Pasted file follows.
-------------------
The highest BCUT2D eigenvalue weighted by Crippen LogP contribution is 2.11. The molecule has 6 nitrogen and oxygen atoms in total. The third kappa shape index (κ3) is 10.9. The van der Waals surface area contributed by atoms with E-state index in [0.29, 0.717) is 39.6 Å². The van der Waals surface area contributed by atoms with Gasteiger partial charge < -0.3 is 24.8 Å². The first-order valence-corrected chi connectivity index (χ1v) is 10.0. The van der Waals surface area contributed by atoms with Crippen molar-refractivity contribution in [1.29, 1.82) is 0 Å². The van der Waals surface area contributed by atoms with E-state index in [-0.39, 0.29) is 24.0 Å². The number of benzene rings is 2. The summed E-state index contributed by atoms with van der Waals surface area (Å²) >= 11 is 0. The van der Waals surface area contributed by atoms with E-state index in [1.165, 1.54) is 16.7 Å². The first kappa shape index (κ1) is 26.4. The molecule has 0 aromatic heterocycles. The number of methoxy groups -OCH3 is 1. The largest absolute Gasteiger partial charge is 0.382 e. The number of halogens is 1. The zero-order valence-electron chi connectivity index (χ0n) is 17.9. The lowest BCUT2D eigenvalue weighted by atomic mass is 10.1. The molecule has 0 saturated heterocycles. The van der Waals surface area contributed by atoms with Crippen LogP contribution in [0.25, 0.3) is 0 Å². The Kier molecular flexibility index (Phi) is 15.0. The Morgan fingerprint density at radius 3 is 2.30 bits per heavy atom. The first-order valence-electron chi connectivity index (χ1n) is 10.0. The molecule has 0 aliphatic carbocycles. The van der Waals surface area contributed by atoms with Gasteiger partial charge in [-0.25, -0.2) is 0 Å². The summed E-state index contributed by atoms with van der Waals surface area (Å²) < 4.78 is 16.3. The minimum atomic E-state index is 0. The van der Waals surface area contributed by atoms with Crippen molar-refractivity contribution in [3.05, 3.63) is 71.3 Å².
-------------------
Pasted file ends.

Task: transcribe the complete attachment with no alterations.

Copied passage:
The highest BCUT2D eigenvalue weighted by Crippen LogP contribution is 2.11. The molecule has 6 nitrogen and oxygen atoms in total. The third kappa shape index (κ3) is 10.9. The van der Waals surface area contributed by atoms with E-state index in [0.29, 0.717) is 39.6 Å². The van der Waals surface area contributed by atoms with Gasteiger partial charge < -0.3 is 24.8 Å². The first-order valence-corrected chi connectivity index (χ1v) is 10.0. The van der Waals surface area contributed by atoms with Crippen molar-refractivity contribution in [1.29, 1.82) is 0 Å². The van der Waals surface area contributed by atoms with E-state index in [-0.39, 0.29) is 24.0 Å². The number of benzene rings is 2. The summed E-state index contributed by atoms with van der Waals surface area (Å²) >= 11 is 0. The van der Waals surface area contributed by atoms with E-state index in [1.165, 1.54) is 16.7 Å². The first kappa shape index (κ1) is 26.4. The molecule has 0 aromatic heterocycles. The number of methoxy groups -OCH3 is 1. The largest absolute Gasteiger partial charge is 0.382 e. The number of halogens is 1. The zero-order valence-electron chi connectivity index (χ0n) is 17.9. The lowest BCUT2D eigenvalue weighted by atomic mass is 10.1. The molecule has 0 saturated heterocycles. The van der Waals surface area contributed by atoms with Crippen LogP contribution in [0.25, 0.3) is 0 Å². The Kier molecular flexibility index (Phi) is 15.0. The Morgan fingerprint density at radius 3 is 2.30 bits per heavy atom. The first-order valence-electron chi connectivity index (χ1n) is 10.0. The molecule has 0 aliphatic carbocycles. The van der Waals surface area contributed by atoms with Gasteiger partial charge in [-0.25, -0.2) is 0 Å². The summed E-state index contributed by atoms with van der Waals surface area (Å²) < 4.78 is 16.3. The minimum atomic E-state index is 0. The van der Waals surface area contributed by atoms with Crippen molar-refractivity contribution in [3.05, 3.63) is 71.3 Å².